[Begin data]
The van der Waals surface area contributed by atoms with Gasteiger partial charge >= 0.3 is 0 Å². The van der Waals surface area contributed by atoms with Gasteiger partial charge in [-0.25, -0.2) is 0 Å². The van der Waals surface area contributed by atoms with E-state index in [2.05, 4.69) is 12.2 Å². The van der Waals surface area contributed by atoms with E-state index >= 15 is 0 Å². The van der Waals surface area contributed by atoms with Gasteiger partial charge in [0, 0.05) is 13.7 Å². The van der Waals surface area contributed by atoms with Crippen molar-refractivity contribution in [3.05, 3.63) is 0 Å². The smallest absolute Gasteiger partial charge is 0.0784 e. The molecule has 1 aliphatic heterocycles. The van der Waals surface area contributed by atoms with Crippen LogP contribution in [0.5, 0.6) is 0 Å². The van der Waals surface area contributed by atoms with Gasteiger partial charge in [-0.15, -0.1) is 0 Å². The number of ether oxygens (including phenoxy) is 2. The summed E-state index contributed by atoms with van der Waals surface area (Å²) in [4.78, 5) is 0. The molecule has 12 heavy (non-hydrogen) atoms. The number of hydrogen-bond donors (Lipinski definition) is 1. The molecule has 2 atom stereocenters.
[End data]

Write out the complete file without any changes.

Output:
The van der Waals surface area contributed by atoms with Gasteiger partial charge >= 0.3 is 0 Å². The van der Waals surface area contributed by atoms with Gasteiger partial charge in [-0.25, -0.2) is 0 Å². The van der Waals surface area contributed by atoms with E-state index in [2.05, 4.69) is 12.2 Å². The van der Waals surface area contributed by atoms with E-state index >= 15 is 0 Å². The van der Waals surface area contributed by atoms with Gasteiger partial charge in [0, 0.05) is 13.7 Å². The van der Waals surface area contributed by atoms with Crippen molar-refractivity contribution in [3.05, 3.63) is 0 Å². The smallest absolute Gasteiger partial charge is 0.0784 e. The molecule has 1 aliphatic heterocycles. The van der Waals surface area contributed by atoms with Crippen LogP contribution in [0.5, 0.6) is 0 Å². The van der Waals surface area contributed by atoms with Gasteiger partial charge in [-0.15, -0.1) is 0 Å². The number of ether oxygens (including phenoxy) is 2. The summed E-state index contributed by atoms with van der Waals surface area (Å²) in [4.78, 5) is 0. The molecule has 12 heavy (non-hydrogen) atoms. The number of hydrogen-bond donors (Lipinski definition) is 1. The molecule has 2 atom stereocenters.